The Stingy News Weekly (02/08/02)
The Markets This Week
DOW 30: 9,744.24 -1.65% to a P/E of 27.7
TSE 300: 7,535.36 -2.02% with a negative P/E
The Value View
Dow at a P/E of 20: 7,036 (-27.8%) Poor Value
Dow at a P/E of 15: 5,277 (-45.9%) Fair Value
Dow at a P/E of 10: 3,518 (-63.9%) Good Value
A Stingy Contest
Test your investment knowledge for a chance to win a copy of "The New Investment Frontier" by Howard Atkinson and Donna Green.
Enron was, in layman's terms, a nest of dirtballs
"If you're an average layperson, your grasp of high finance consists of knowing your ATM code. So you're probably bewildered by this scandal surrounding the collapse of Enron, which had been the seventh-largest corporation in America. (The sixth largest is the guys who go ``WHASSSSSSUP!'')"
How Enron works
"Here's how Enron works. It's really quite simple. Ismail is a successful mule trader in Peshawar. Every year Ismail delivers 30 mules to the Kabul Mule Market and gets $40 per mule."
Our military ready to join hunt for Enron boss
"DEBATE continues to rage in Ottawa over what role our military should play in helping the United States find, capture, and bring to justice the notorious Kenneth Lay."
Don't get burned
"As investigators untangle the complicated accounting at Enron, your own financial health depends on asking a simple question: What are earnings? Ignore the accountants, the analysts, and the brokers who snigger at your stupidity."
Dirty rotten numbers
"Enron has made us shine a light on the books of America's public companies. Now, if your company carries even a hint of bad accounting, the stock will be savaged."
In tough times, fees matter more
"But then along comes a year like last year, when a fund loses 20 or 30 per cent -- as some did in 2001 -- and suddenly, some may more closely question the 2 or 3 per cent they are paying a professional to manage their money for them." -- Have fun spotting the 'sell side analysts'
Betting the house on a better life
"A recent cautionary story in the Detroit Free Press (www.freep.com) warns reverse mortgages can become an expensive trap. It describes the experience of a couple who weren't prepared for large up-front fees that are higher than with a conventional loan, years of high interest charges applied against their home and the fact the spendable income received from a reverse mortgage is less than the home equity eaten up by the reverse mortgage."
Past the glory days
"Among the many banks stung by recent bankruptcies in America, one name stands out: J.P. Morgan Chase was a big lender to three of the biggest corporate failures - Enron, Kmart and Global Crossing - and has had to write off hundreds of millions of dollars."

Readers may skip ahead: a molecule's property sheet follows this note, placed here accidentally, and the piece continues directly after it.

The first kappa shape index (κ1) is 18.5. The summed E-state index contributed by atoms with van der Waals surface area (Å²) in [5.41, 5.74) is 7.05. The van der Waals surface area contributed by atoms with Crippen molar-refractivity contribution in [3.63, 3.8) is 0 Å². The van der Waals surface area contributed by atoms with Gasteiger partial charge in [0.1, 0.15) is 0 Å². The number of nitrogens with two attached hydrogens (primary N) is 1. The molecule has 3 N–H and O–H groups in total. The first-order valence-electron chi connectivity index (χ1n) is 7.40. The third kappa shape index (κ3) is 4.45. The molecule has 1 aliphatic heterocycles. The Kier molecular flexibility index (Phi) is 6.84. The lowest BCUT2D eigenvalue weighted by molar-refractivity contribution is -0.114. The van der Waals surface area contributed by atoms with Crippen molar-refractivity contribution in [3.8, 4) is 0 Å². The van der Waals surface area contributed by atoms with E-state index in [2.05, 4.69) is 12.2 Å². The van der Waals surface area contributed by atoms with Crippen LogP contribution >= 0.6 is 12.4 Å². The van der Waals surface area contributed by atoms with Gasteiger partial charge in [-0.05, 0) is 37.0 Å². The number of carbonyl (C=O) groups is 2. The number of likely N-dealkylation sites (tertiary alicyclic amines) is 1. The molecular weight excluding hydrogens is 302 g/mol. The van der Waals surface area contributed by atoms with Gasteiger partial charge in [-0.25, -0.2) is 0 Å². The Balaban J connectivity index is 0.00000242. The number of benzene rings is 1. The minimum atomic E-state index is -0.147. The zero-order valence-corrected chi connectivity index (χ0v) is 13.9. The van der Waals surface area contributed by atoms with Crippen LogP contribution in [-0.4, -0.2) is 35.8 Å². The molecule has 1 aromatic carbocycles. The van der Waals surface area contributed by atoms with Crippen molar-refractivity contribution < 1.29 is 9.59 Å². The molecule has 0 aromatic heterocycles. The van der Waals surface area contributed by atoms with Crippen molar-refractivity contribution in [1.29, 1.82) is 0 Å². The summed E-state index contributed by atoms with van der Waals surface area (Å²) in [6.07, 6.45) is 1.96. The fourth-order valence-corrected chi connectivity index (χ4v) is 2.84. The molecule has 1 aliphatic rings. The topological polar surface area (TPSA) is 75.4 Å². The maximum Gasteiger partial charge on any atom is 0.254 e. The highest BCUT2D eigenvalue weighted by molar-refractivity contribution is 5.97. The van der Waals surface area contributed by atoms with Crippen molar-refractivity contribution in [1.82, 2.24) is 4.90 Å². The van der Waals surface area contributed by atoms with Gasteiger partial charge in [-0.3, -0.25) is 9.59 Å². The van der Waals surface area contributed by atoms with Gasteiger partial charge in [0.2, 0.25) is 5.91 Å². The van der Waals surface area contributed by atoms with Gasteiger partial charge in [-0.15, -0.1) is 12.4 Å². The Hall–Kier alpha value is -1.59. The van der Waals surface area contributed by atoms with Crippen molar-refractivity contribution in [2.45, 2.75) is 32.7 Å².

Going for broke
"Banks are cracking down on cash-starved firms, companies are struggling to pay debt issued three years ago, and wary investors have a bad case of Enronitis. That puts teetering sectors like telecom, retail, and steel in peril. And the trend is building: Last year 257 publicly traded companies filed for Chapter 11, up from 176 companies in 2000."
The friction economy
"American business just got the bill for the terrorist attacks: $151 billion--a year"
On heart attacks
"Taking an aspirin right after a heart attack can reduce the risk of death about 25%."
The trivia questions this week are:
Q1. Who said "The only way to be loved is to be loveable, which really irritates me."?
Q2. Who said "When you mix raisins with turds, they are still turds."?
Q3. Who said "Based on my own personal experience - both as an investor in recent years and an expert witness in years past - rarely do more than three or four variables really count. Everything else is noise."?
The answers for last week's trivia questions are:
Q1. Who said "I feel like an oversexed man in a harem. This is the time to start investing."?
A1. Warren Buffett
Q2. Who said "I'll tell you why I like the cigarette business. It costs a penny to make. Sell it for a dollar. It's addictive. And there's fantastic brand loyalty."?
A2. Warren Buffett
Q3. Who said "It is amazing to see how many capable businessmen try to operate in Wall Street with complete disregard of all the sound principles through which they have gained success in their own undertakings."?
A3. Ben Graham
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